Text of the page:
George Sibley: Down on the Ground in Central Colorado

I’ve been trying to figure out how and where Central Colorado – the region served (and somewhat created) by this magazine – fits into last month’s topic, “Great Divide” political geography. The Great Divide being not the physical Continental Divide but the demographic metropolitan-nonmetropolitan divide, a major factor in the 2016 election.

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George Sibley: Down on the Ground with Old Movies

I know this is the music issue, but there are a lot of other things kicking around in my mind these days. So my musical focus for this column is going to be short and sweet. Last week, Netflix failed us one night, so my partner Maryo and I watched Casablanca for about the fifth […]

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George Sibley: Down on the Ground Trumped and Stumped

Things may be settling out a bit by the time you read this. All the cheers and jeers over the election, the anger in “Not My President” and “Build The Wall” rallies here and there, the stock market rollercoaster, the warnings and pleas from leaders around the world, and so on. All of that now […]

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George Sibley: Down on the Ground with Democracy Again

By George Sibley Trying to reduce the personal library a while back, I came across a book titled The Irony of Democracy: An Uncommon Introduction to American Politics. I have no idea where I got it – probably some yard sale – and don’t remember ever opening it. By the reduction standards I’ve set, it […]

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Down on the Ground with the Hotshots

By George Sibley I should probably be trying to write something wonky about American politics, but instead I’m writing this article from the near-wilds on the sunny side of Grand Mesa, at a rendezvous of an organization formerly known as the Crested Butte Hotshots. The Hotshots were a forest-fire crew based in Crested Butte who […]

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Down on the Ground across the Greater Divide

By George Sibley Colorado has now had a state water plan long enough (half a year) for critical commentary to crank up. The main criticism seems to be that the water plan is “not a plan at all, but just a lot of ideas and suggestions” for better water use. The critics seem to want […]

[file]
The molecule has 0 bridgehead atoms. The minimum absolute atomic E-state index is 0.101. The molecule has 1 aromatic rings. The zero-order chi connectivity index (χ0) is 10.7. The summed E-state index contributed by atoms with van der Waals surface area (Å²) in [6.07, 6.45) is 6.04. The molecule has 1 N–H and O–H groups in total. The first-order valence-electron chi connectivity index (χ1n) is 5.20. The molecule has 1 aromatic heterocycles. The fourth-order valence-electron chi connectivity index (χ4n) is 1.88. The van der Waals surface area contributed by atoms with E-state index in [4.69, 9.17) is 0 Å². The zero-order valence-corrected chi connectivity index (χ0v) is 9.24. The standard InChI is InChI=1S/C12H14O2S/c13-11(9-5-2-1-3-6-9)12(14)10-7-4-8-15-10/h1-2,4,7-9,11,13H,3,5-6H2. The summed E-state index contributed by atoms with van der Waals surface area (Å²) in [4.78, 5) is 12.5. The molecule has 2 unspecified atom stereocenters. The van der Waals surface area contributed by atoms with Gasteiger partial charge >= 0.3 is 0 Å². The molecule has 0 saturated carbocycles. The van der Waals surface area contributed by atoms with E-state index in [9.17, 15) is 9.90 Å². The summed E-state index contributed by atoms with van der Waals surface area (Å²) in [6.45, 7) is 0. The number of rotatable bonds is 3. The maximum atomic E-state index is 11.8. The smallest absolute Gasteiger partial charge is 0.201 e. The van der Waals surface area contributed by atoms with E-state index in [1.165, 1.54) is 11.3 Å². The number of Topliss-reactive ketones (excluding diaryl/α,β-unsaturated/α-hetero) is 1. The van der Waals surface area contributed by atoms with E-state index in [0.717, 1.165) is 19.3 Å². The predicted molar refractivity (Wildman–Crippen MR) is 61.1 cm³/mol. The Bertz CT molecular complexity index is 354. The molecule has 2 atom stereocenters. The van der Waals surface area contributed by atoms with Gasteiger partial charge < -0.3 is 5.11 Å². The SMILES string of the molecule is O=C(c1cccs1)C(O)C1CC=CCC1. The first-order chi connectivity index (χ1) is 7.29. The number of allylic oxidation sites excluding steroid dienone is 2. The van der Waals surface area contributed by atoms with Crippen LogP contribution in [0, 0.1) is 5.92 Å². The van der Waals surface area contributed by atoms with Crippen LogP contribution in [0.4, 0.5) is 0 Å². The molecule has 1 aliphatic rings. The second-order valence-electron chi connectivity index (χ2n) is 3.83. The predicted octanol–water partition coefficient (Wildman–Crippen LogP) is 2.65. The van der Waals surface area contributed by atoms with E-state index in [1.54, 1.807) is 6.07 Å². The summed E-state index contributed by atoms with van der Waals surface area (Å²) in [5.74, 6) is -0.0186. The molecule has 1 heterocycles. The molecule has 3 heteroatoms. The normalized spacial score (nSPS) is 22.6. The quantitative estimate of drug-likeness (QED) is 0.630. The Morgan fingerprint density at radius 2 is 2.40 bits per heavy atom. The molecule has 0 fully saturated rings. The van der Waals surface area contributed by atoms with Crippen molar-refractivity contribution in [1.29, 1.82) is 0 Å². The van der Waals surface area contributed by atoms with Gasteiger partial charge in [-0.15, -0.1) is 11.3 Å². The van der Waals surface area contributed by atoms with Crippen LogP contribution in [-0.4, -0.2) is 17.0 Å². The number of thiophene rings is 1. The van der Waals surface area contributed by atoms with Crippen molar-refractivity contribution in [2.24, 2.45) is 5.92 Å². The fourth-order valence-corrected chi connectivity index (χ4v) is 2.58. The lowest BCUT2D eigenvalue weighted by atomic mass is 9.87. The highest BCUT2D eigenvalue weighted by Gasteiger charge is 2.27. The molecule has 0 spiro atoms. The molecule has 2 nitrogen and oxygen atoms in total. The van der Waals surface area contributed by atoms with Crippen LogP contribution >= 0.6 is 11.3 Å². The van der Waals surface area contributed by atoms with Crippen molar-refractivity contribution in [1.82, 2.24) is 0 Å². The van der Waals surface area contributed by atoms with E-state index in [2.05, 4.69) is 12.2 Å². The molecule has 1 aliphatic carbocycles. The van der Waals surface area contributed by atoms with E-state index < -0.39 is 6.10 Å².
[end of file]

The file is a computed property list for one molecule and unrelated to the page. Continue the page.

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Down on the Ground in Colorado

By George Sibley I’ve been trying to figure out Colorado. I’m always a little irritated when I’m driving through the Upper Arkansas Valley, on my way to the Upper Gunnison, and I see one of those signs: “Now this is Colorado.” Sez who? And is my Upper Gunnison also “really Colorado” even though it is […]

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Down on the Ground with the Garden

By George Sibley May and June are dominated here by the garden. Gardens, I should say; when we moved into our Gunnison home 20-some years ago, we were unimpressed with the expanse of bad lawn that came with it, and we resolved to annually convert 50 square feet of bad lawn to garden space. I lack […]

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George Sibley: Down on the Ground with Groundwater

Water again. Just can’t get away from the stuff – literally can’t, I guess, being myself about 70 percent just water that learned how to stand up and look around. What’s caught my attention this month is a new study from the U.S. Geological Survey, finding that more of the water in the Upper Colorado […]

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Down on the Ground Reviewing the 20th Century

By George Sibley I sometimes sort of joke, in these pages and elsewhere, about the 21st century, wondering in 2016 if we will ever get to the 21st century, and what it will be like if we do. I do argue – seriously, not jokingly – that “a new century” will not really begin until […]

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Down on the Ground with Our Land

By George Sibley “Creative destruction” is a term we’re most familiar with in the context of capitalist economics: the restless flow and ebb of capital in its often mindless, generally heartless, search for The Next Big Thing – steam abandoned for internal combustion, coal yielding to natural gas yielding to solar, typewriters losing to computers, […]

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Down on the Ground Counting Blessings

By George Sibley It was a moderately surreal event: 80 people gathered on top of Monarch Pass on the Continental Divide in early January (sunny, temperature 9 degrees), around an altar carved out of the deep snowbanks, on which were arranged icons of the Eastern Orthodox Church.

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Down on the Ground with the Next Generation

By George Sibley I got talked into revisiting my checkered past as an instructor at Western Colorado State University this fall; the Environment and Sustainability program needed a class covered, and asked if I would conduct a seminar on Western water. So I cobbled up a seminar titled “The Colorado River in the Anthropocene.”

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